The Last of the Abencerrajes - François-René de Chateaubriand. A translation into English by A. S. Kline. Illustrated with Lithographs by Francisco Javier Parcerisa.
Chateaubriand’s tale of a great love thwarted by religion and destiny, is set in 15th century Spain, and centres on the last of the Moorish tribe of the Abencerrages who, legend has it, held high position in the kingdom of Granada. The city was the last to be governed by the Moors, and its surrender to Ferdinand and Isabella, in 1492, by Muhammad XII (Boabdil) marked the end of the Reconquista and the final expulsion of the Moors from Spain.
The idea of a doomed relationship between a Christian and a Muslim protagonist appears in a number of earlier works in Europe, for example the 12th or 13th century French chantefable of Aucassin and Nicolette, while the theme of lovers separated by fate, exemplified by Romeo and Juliet or the historical 12th century figures of Abélarde and Héloïse, had particular appeal for Chateaubriand, who gives us variations of the idea in his American novellas Atala and René.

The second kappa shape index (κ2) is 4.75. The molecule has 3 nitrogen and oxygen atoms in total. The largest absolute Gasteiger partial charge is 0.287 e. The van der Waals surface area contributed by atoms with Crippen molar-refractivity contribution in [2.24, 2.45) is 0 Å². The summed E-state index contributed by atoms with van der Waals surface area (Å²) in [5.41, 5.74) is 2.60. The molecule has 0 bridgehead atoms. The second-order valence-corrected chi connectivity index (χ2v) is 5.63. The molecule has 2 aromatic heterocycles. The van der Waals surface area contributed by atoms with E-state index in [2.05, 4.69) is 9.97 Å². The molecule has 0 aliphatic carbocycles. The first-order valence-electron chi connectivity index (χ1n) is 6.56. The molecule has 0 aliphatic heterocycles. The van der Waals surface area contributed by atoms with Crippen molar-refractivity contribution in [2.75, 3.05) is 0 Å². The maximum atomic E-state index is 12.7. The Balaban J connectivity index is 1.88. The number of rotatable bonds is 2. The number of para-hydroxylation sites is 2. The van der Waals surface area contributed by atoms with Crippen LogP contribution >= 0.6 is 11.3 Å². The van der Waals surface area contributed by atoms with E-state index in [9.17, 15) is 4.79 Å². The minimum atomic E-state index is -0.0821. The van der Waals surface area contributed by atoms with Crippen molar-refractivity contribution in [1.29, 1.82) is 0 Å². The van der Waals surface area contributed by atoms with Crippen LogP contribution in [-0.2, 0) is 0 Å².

A particular strength of this story of Granada, besides the charm of its telling and the beauty of its setting, is Chateaubriand’s ability to give equal weight and sympathy to two diverse cultures, while himself believing in the ultimate superiority of the Christian faith. This exaltation of human virtues above particular time and circumstance is one of Chateaubriand’s most endearing characteristics.
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